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HIV Med ; 2022 Apr 08.
Article in English | MEDLINE | ID: covidwho-1784645


BACKGROUND: We investigated the effect of HIV on COVID-19 outcomes with attention to selection bias due to differential testing and comorbidity burden. METHODS: This was a retrospective cohort analysis using four hierarchical outcomes: positive SARS-CoV-2 test, COVID-19 hospitalization, intensive care unit (ICU) admission and hospital mortality. The effect of HIV status was assessed using traditional covariate-adjusted, inverse probability-weighted (IPW) analysis based on covariate distributions for testing bias (testing IPWs), HIV infection status (HIV-IPWs) and combined models. Among people living with HIV (PWH), we evaluated whether CD4 count and HIV plasma viral load (pVL) discriminated between those who did and those who did not develop study outcomes using receiver operating characteristic analysis. RESULTS: Between March and November 2020, 63 319 people were receiving primary care services at the University of California San Diego (UCSD), of whom 4017 were PWH. The PWH had 2.1 times the odds of a positive SARS-CoV-2 test compared with those without HIV after weighting for potential testing bias, comorbidity burden and HIV-IPW [95% confidence interval (CI): 1.6-2.8]. Relative to people without HIV, PWH did not have an increased rate of COVID-19 hospitalization after controlling for comorbidities and testing bias [adjusted incidence rate ratio (aIRR) = 0.5, 95% CI: 0.1-1.4]. PWH did not have a different rate of ICU admission (aIRR = 1.08, 95% CI: 0.31-3.80) or of in-hospital death (aIRR = 0.92, 95% CI: 0.08-10.94) in any examined model. Neither CD4 count nor pVL predicted any of the hierarchical outcomes among PWH. CONCLUSIONS: People living with HIV have a higher risk of COVID-19 diagnosis than those without HIV but the outcomes are similar in both groups.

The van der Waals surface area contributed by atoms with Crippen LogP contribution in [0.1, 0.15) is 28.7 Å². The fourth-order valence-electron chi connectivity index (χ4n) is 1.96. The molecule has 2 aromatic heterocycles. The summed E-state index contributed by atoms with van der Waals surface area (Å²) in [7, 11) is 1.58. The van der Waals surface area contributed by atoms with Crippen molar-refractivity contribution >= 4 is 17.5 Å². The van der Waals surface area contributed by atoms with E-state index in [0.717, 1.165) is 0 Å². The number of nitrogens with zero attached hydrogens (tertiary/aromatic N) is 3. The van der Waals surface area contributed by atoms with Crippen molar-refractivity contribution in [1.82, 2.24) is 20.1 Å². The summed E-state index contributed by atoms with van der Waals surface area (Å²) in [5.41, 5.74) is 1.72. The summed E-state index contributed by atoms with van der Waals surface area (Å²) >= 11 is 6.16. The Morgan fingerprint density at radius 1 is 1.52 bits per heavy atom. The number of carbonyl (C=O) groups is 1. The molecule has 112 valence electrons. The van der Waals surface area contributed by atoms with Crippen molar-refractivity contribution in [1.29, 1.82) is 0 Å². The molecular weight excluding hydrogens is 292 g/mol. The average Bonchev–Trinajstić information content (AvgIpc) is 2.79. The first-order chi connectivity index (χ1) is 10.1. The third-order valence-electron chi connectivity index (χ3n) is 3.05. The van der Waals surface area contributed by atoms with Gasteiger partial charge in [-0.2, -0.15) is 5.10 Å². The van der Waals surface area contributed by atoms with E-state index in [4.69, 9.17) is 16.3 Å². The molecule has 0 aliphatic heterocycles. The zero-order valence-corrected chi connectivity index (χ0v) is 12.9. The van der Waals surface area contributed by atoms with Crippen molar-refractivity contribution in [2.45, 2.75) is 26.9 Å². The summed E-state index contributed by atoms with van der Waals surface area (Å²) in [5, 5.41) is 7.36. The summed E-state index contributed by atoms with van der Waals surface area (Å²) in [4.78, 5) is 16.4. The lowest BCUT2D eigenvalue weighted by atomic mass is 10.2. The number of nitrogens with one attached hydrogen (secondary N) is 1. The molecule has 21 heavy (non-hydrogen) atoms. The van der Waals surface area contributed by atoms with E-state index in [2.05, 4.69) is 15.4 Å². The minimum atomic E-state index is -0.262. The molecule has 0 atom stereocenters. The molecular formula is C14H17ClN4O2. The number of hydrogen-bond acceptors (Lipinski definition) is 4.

JAMIA Open ; 4(2): ooab036, 2021 Apr.
Article in English | MEDLINE | ID: covidwho-1266122


Clinical data networks that leverage large volumes of data in electronic health records (EHRs) are significant resources for research on coronavirus disease 2019 (COVID-19). Data harmonization is a key challenge in seamless use of multisite EHRs for COVID-19 research. We developed a COVID-19 application ontology in the national Accrual to Clinical Trials (ACT) network that enables harmonization of data elements that are critical to COVID-19 research. The ontology contains over 50 000 concepts in the domains of diagnosis, procedures, medications, and laboratory tests. In particular, it has computational phenotypes to characterize the course of illness and outcomes, derived terms, and harmonized value sets for severe acute respiratory syndrome coronavirus 2 laboratory tests. The ontology was deployed and validated on the ACT COVID-19 network that consists of 9 academic health centers with data on 14.5M patients. This ontology, which is freely available to the entire research community on GitHub at, will be useful for harmonizing EHRs for COVID-19 research beyond the ACT network.